There was a lot of good wisdom in this book. There were also many examples and memorable illustrations. I find John Maxwell's books easy to remember. He puts his lessons in easy to process ways. Some people don't like that, but I think it's helpful.

Ricky

I wasn't surprised when the author revealed that he is a devout Christian - the takeaway from this short book is that if you will win with people if you are a good, honest, and generous person. That's a better message than the list of psychological tricks I anticipated, but I can't say I really learned anything new. The non-stop anecdotes felt a bit formulaic, and some didn't make sense to me: A man slipped another (less fortunate) dad $20 to help buy circus tickets. So we should give others money in order to "Win" with them and make them like us? Not sure.

Christopher

One word, GAY.

This might be good for the touchy feel sensitive person but for me I could not stand to read this. It mentions different strategies on how to deal with people and some principles behind it, but the entire time I kept saying to myself "TELL THESE PEOPLE TO STOP BEING SUCH WHINEY BRATS"

I'll take my advice from Jim Collins where he says that if you hired properly in the first place, then you eliminate most of your people problems in the future.

Mckinley

Very gentle approach to friendly, kind ways to interact with others. Discusses 5 central concerns: readiness, connection, trust, investment and synergy. Lots of examples and questions bring points home.

Readiness - who we are determines how we see others, know yourself first, hurting people hurt people, never hammer someone, we can lift up or take people down

Connection - entire world, except 1, is composed of others; put ourselves in our place not others; each person has potential to teach us something; people are interested in others who are interested in them; believing the best of others usually brings out the best of people; caring precedes confronting others

Trust - foundation of any relationship; never let situation mean more than relationship; when bob has a problem with everyone, bob is usually the problem; being at ease with self helps other be at ease with us; when preparing for battle, dig a hole big enough for a friend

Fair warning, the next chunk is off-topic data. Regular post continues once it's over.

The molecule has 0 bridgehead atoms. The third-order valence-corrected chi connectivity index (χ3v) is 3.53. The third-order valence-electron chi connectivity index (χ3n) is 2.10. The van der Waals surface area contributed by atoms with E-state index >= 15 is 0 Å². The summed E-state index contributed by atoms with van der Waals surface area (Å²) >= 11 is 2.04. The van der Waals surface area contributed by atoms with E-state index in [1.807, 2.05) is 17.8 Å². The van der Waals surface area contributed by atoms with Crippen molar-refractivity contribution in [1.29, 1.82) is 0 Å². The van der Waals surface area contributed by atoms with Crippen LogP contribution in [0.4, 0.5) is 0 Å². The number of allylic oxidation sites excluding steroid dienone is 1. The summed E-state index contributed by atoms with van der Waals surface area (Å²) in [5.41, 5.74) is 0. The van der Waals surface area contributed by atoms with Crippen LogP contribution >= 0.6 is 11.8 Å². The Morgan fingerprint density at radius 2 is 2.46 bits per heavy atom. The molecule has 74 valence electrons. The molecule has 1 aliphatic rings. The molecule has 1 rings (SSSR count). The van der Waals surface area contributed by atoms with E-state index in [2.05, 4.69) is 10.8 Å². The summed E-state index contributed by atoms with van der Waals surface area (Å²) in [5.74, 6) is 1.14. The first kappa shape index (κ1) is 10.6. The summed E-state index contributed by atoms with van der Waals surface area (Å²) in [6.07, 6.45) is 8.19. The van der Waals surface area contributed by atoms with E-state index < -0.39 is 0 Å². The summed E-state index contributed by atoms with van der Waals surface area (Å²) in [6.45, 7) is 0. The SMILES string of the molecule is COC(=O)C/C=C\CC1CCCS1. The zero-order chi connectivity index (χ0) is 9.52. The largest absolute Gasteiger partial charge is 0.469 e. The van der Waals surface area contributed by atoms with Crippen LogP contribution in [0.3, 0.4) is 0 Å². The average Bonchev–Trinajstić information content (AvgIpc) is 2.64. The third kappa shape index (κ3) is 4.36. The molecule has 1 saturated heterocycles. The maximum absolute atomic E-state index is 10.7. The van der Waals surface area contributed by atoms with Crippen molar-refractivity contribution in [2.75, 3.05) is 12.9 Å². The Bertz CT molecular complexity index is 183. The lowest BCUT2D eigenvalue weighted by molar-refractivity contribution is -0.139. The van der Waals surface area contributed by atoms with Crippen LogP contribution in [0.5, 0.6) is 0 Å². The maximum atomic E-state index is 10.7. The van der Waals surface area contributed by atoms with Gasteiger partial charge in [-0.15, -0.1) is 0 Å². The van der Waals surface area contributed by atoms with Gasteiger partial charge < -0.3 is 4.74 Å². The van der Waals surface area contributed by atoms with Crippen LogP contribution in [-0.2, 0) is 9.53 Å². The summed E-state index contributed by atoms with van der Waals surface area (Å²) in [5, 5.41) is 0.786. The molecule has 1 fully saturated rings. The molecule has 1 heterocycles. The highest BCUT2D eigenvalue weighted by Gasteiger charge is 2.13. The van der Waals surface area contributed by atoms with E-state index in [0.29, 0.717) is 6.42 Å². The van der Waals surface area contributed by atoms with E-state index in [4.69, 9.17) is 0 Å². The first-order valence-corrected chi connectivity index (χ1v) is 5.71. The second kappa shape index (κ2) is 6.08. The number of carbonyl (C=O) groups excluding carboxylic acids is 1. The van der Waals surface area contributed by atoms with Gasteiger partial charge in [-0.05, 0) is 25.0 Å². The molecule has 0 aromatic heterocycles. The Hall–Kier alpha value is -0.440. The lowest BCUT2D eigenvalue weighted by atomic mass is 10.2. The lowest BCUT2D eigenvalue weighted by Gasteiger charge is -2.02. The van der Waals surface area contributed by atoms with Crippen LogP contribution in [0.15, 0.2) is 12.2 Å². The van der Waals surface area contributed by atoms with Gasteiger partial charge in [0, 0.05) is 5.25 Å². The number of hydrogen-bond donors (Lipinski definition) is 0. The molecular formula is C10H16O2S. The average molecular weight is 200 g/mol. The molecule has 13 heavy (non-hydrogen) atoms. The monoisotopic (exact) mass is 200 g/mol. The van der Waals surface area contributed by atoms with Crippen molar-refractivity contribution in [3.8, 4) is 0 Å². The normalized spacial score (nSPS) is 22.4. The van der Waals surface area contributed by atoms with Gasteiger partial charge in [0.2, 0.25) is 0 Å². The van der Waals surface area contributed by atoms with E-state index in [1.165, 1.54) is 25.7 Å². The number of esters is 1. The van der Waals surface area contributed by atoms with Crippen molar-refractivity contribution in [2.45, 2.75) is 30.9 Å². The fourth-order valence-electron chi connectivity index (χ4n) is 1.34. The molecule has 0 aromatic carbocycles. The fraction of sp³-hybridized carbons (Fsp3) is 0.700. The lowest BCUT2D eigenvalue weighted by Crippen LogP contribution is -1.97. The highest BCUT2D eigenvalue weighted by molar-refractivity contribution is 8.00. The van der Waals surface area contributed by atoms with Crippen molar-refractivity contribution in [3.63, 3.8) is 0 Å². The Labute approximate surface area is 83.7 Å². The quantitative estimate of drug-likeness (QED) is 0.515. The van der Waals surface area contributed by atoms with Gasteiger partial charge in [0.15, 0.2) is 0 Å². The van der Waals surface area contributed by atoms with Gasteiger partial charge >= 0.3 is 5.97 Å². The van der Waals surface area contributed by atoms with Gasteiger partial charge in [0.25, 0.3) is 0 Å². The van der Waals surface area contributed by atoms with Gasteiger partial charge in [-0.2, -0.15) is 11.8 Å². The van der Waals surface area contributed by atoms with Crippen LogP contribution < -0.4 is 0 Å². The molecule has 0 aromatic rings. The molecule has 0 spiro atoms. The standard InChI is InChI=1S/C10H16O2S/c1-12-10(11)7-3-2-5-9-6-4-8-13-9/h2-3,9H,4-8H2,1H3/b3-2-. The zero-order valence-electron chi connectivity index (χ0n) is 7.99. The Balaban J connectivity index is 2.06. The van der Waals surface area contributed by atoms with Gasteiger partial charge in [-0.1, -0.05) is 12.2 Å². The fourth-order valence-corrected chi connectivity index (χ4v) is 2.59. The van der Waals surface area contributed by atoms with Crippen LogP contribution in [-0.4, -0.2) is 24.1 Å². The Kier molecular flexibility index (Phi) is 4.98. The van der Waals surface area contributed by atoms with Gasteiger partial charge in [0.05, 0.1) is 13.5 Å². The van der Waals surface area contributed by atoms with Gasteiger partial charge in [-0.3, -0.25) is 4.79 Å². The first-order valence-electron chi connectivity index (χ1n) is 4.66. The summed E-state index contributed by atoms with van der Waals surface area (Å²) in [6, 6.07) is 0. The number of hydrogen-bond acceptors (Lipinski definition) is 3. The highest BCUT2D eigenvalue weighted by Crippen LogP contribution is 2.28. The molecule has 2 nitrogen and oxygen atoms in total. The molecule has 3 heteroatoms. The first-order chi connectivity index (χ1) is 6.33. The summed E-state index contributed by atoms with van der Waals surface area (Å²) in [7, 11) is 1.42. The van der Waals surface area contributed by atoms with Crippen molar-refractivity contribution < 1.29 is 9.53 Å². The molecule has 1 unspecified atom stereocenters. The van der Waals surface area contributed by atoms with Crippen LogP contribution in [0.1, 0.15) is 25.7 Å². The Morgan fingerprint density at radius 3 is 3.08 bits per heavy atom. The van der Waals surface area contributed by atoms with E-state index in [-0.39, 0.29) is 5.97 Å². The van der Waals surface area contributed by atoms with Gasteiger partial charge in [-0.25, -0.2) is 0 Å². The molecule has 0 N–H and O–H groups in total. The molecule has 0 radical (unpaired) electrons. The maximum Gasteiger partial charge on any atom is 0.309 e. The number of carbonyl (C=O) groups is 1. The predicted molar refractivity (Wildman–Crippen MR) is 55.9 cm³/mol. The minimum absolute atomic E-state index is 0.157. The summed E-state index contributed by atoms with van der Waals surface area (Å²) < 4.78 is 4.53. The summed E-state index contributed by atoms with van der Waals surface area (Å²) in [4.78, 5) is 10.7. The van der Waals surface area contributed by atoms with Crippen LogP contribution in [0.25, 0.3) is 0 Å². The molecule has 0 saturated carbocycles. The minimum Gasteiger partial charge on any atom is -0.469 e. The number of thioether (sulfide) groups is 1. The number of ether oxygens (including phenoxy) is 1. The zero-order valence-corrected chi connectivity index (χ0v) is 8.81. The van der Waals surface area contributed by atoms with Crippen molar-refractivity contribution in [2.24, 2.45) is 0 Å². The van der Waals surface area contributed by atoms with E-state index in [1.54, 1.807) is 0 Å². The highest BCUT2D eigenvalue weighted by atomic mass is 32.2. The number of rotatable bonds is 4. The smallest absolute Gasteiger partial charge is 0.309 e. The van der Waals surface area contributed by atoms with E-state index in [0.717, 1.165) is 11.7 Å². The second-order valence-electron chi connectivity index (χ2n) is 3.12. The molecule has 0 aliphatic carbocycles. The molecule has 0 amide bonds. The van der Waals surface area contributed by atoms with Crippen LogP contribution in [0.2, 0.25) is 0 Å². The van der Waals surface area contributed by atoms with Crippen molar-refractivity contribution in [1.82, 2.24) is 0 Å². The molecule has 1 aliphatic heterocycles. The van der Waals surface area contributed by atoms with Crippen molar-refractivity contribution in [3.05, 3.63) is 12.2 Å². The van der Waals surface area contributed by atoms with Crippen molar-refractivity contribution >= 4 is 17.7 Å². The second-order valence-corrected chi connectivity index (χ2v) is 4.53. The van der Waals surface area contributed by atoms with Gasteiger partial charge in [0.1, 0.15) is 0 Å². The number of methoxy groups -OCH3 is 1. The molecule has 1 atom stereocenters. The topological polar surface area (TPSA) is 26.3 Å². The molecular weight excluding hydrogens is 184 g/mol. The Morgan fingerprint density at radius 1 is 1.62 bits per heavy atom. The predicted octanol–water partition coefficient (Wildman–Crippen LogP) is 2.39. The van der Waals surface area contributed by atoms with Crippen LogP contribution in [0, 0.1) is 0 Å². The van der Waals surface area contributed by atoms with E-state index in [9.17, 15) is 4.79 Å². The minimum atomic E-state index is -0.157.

Investment - all relationships need cultivation; find 1% we agree on and focus 100% on it; journey with others is slower than journey alone; celebrate success of friends; take higher road when interacting with others

Synergy - when we help others, we help ourselves; people work well with others they like; working together increases odds of winning together; joy of being together as bottomline

Paula

I've read other books by Maxwell. There was a man in my church who suggested I read a book by John Maxwell. I trusted his opinion so I did. Then I decide to read another. I read another and when this 'unofficial spiritual mentor' of mine asked me what I thought, I was afraid to say anything. Turns out he even believed "if you've read one John Maxwell book, you've pretty much read them all." Epigraphs in the little book on teamwork include quotes by himself. (that was a turn-off) Other books, I can't even remember the titles unless I look them up by author name.

I know he's popular and is considered a leadership guru. He does offer a great deal of sound advice from years of experience as a pastor and leader. He mentions having been mentored himself. I believe he is a man integrity. He's even funny at times. However, I won't spend more time reading another leadership book by him.

Miguel

Poor. I couldn’t finish it. I thought I had bought a book from Maxwell, not a compilation of quotes from other authors.

iänỳ

Great book! I learned quite a deal from it. He touches on some important and useful life lessons in terms of relationships and daily interactions. Read it if you don't easily take to people (generally speaking) or often find yourself in negative dysfunctional relationships. And read it even if neither one of those applies.